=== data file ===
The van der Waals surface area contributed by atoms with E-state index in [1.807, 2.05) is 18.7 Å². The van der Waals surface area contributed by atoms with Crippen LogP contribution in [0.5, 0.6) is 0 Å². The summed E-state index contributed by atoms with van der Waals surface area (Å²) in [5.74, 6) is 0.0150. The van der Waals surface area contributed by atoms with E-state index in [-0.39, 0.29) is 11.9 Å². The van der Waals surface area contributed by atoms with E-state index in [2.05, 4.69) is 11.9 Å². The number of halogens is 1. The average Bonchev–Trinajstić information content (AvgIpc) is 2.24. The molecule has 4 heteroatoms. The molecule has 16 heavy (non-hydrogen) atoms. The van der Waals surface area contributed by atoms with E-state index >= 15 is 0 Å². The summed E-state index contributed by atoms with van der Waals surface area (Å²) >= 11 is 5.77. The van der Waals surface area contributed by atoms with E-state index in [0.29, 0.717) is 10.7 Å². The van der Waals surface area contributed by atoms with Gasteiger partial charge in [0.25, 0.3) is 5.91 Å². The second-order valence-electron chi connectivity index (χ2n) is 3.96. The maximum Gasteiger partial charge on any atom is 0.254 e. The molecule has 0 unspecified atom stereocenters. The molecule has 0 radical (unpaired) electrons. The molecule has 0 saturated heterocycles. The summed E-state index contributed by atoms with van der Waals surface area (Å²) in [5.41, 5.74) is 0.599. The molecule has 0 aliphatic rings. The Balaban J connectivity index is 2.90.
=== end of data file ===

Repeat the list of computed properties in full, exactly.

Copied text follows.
The van der Waals surface area contributed by atoms with E-state index in [1.807, 2.05) is 18.7 Å². The van der Waals surface area contributed by atoms with Crippen LogP contribution in [0.5, 0.6) is 0 Å². The summed E-state index contributed by atoms with van der Waals surface area (Å²) in [5.74, 6) is 0.0150. The van der Waals surface area contributed by atoms with E-state index in [-0.39, 0.29) is 11.9 Å². The van der Waals surface area contributed by atoms with E-state index in [2.05, 4.69) is 11.9 Å². The number of halogens is 1. The average Bonchev–Trinajstić information content (AvgIpc) is 2.24. The molecule has 4 heteroatoms. The molecule has 16 heavy (non-hydrogen) atoms. The van der Waals surface area contributed by atoms with E-state index >= 15 is 0 Å². The summed E-state index contributed by atoms with van der Waals surface area (Å²) >= 11 is 5.77. The van der Waals surface area contributed by atoms with E-state index in [0.29, 0.717) is 10.7 Å². The van der Waals surface area contributed by atoms with Gasteiger partial charge in [0.25, 0.3) is 5.91 Å². The second-order valence-electron chi connectivity index (χ2n) is 3.96. The maximum Gasteiger partial charge on any atom is 0.254 e. The molecule has 0 unspecified atom stereocenters. The molecule has 0 radical (unpaired) electrons. The molecule has 0 saturated heterocycles. The summed E-state index contributed by atoms with van der Waals surface area (Å²) in [5.41, 5.74) is 0.599. The molecule has 0 aliphatic rings. The Balaban J connectivity index is 2.90.